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Hardware Components

Let's start with the computer case. This is the metal enclosure
that contains many of the other hardware components. It comes
in various shapes ands sizes, but a typical tower model is
between 15-25 inches high. Want to know what's inside? Okay,
go get a screwdriver and let's open it up. Seriously, if you are
really into computers, the best way to learn is to actually get
hands-on. To save us some time, however, have a look at this
desktop computer case. A computer enthusiast replaced the
metal side panel with a transparent one, so we can have a look
Although that photo looks pretty cool, it is a bit hard to recognize the individual components,
especially with all the connecting wires running through it. This figure shows a more schematic
version of a desktop computer, which makes it easier to point out the essential hardware
The computer case contains a power supply unit (#6) to convert general-purpose electricity to direct
current for the other components. The most critical component is the motherboard (#2), a plastic
board on which several essential components are mounted. This includes the central processing
unit, or CPU, (#3), the main memory (#4), and expansions slots (#5) for other hardware components.
The internal hard disk drive (#8) serves as the mass storage device for data files and software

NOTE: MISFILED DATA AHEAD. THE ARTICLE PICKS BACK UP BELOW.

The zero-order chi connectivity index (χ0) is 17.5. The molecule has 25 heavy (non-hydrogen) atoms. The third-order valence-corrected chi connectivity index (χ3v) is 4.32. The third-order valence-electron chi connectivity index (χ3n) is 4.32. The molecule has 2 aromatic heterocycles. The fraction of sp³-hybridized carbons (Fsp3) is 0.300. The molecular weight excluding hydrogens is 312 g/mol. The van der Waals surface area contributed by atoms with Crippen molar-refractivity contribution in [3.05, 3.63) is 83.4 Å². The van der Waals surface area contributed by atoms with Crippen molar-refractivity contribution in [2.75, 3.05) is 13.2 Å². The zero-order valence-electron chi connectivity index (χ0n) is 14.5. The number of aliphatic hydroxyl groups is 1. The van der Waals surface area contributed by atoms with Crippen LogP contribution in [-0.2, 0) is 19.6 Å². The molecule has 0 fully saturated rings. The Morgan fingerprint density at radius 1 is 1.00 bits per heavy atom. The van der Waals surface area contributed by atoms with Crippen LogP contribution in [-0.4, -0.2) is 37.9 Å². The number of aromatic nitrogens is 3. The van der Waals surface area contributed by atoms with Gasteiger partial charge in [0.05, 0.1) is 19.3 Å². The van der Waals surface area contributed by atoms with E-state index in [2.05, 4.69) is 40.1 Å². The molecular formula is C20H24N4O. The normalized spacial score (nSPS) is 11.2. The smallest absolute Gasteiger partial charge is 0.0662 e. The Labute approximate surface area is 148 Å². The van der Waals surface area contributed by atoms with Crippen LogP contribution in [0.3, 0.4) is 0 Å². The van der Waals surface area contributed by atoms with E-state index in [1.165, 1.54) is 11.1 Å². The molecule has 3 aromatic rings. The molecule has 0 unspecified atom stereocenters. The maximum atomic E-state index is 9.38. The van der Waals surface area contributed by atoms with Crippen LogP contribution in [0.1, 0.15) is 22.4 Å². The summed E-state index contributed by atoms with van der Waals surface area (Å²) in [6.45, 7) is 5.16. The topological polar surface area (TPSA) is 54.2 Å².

applications. An optical disk drive (#7) makes it possible to read from and write to CDs and DVDs.
Other hardware components typically found inside the computer case (but not shown in the figure)
are a sound card, a video card, and a cool
Computer software, or simply software, is that part of a computer system that consists of encoded
information or computer instructions, in contrast to the physical hardware from which the system is
The term "software" was first proposed by Alan Turing and used in this sense by John W. Tukey in

In computer

science and software

engineering, computer

software is

all information processed by computer systems, programs and data.

Computer software includes computer programs, libraries and related non-executable data, such
as online documentation or digital media. Computer hardware and software require each other and
neither can be realistically used on its own.
At the lowest level, executable code consists of machine language instructions specific to an
individual processortypically a central processing unit (CPU). A machine language consists of
groups of binary values signifying processor instructions that change the state of the computer from

its preceding state. For example, an instruction may change the value stored in a particular storage
location in the computeran effect that is not directly observable to the user. An instruction may also
(indirectly) cause something to appear on a display of the computer systema state change which
should be visible to the user. The processor carries out the instructions in the order they are
provided, unless it is instructed to "jump" to a different instruction, or interrupted